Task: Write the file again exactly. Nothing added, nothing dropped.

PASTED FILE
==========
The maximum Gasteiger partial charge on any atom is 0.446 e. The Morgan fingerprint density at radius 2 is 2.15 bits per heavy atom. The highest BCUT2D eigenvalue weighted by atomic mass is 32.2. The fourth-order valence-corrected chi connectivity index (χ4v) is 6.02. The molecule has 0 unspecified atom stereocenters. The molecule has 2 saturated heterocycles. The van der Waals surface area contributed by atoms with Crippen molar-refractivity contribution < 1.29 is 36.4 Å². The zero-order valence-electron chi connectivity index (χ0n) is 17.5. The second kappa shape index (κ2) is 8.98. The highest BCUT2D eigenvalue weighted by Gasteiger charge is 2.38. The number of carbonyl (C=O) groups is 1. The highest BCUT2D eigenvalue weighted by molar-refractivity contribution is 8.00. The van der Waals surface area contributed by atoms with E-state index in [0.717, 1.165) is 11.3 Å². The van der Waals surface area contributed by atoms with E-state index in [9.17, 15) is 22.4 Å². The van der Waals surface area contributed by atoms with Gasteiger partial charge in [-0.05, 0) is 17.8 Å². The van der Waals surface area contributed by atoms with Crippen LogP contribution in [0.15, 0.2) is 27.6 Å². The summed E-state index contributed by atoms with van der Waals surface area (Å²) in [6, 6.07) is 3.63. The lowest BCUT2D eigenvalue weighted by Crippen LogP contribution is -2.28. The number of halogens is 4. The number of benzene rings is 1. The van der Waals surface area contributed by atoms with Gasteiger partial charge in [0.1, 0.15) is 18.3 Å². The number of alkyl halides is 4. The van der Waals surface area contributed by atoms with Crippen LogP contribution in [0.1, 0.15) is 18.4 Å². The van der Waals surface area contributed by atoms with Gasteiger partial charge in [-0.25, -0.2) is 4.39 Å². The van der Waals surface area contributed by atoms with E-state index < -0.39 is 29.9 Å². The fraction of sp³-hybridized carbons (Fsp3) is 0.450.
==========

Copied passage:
The maximum Gasteiger partial charge on any atom is 0.446 e. The Morgan fingerprint density at radius 2 is 2.15 bits per heavy atom. The highest BCUT2D eigenvalue weighted by atomic mass is 32.2. The fourth-order valence-corrected chi connectivity index (χ4v) is 6.02. The molecule has 0 unspecified atom stereocenters. The molecule has 2 saturated heterocycles. The van der Waals surface area contributed by atoms with Crippen molar-refractivity contribution < 1.29 is 36.4 Å². The zero-order valence-electron chi connectivity index (χ0n) is 17.5. The second kappa shape index (κ2) is 8.98. The highest BCUT2D eigenvalue weighted by Gasteiger charge is 2.38. The number of carbonyl (C=O) groups is 1. The highest BCUT2D eigenvalue weighted by molar-refractivity contribution is 8.00. The van der Waals surface area contributed by atoms with E-state index in [0.717, 1.165) is 11.3 Å². The van der Waals surface area contributed by atoms with E-state index in [9.17, 15) is 22.4 Å². The van der Waals surface area contributed by atoms with Gasteiger partial charge in [-0.05, 0) is 17.8 Å². The van der Waals surface area contributed by atoms with Crippen LogP contribution in [0.15, 0.2) is 27.6 Å². The summed E-state index contributed by atoms with van der Waals surface area (Å²) in [6, 6.07) is 3.63. The lowest BCUT2D eigenvalue weighted by Crippen LogP contribution is -2.28. The number of halogens is 4. The number of benzene rings is 1. The van der Waals surface area contributed by atoms with Gasteiger partial charge in [0.1, 0.15) is 18.3 Å². The number of alkyl halides is 4. The van der Waals surface area contributed by atoms with Crippen LogP contribution in [0.1, 0.15) is 18.4 Å². The van der Waals surface area contributed by atoms with Gasteiger partial charge in [-0.25, -0.2) is 4.39 Å². The van der Waals surface area contributed by atoms with E-state index < -0.39 is 29.9 Å². The fraction of sp³-hybridized carbons (Fsp3) is 0.450.